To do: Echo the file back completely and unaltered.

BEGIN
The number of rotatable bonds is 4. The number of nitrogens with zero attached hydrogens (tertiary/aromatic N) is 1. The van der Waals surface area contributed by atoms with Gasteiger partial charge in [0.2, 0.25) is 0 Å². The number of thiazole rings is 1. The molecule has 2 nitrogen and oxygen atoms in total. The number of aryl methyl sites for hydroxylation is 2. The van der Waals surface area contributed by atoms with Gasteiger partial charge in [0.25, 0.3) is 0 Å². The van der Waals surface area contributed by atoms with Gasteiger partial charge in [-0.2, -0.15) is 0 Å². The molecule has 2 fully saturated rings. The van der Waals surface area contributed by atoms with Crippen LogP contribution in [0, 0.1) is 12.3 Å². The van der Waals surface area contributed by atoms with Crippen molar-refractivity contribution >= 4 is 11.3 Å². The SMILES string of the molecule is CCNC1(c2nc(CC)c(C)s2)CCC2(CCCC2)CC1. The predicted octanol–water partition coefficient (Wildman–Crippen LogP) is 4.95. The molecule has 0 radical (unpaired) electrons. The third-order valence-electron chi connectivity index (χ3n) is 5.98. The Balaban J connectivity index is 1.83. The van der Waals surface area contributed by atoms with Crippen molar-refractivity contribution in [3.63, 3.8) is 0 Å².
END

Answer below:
The number of rotatable bonds is 4. The number of nitrogens with zero attached hydrogens (tertiary/aromatic N) is 1. The van der Waals surface area contributed by atoms with Gasteiger partial charge in [0.2, 0.25) is 0 Å². The number of thiazole rings is 1. The molecule has 2 nitrogen and oxygen atoms in total. The number of aryl methyl sites for hydroxylation is 2. The van der Waals surface area contributed by atoms with Gasteiger partial charge in [0.25, 0.3) is 0 Å². The van der Waals surface area contributed by atoms with Gasteiger partial charge in [-0.2, -0.15) is 0 Å². The molecule has 2 fully saturated rings. The van der Waals surface area contributed by atoms with Crippen LogP contribution in [0, 0.1) is 12.3 Å². The van der Waals surface area contributed by atoms with Crippen molar-refractivity contribution >= 4 is 11.3 Å². The SMILES string of the molecule is CCNC1(c2nc(CC)c(C)s2)CCC2(CCCC2)CC1. The predicted octanol–water partition coefficient (Wildman–Crippen LogP) is 4.95. The molecule has 0 radical (unpaired) electrons. The third-order valence-electron chi connectivity index (χ3n) is 5.98. The Balaban J connectivity index is 1.83. The van der Waals surface area contributed by atoms with Crippen molar-refractivity contribution in [3.63, 3.8) is 0 Å².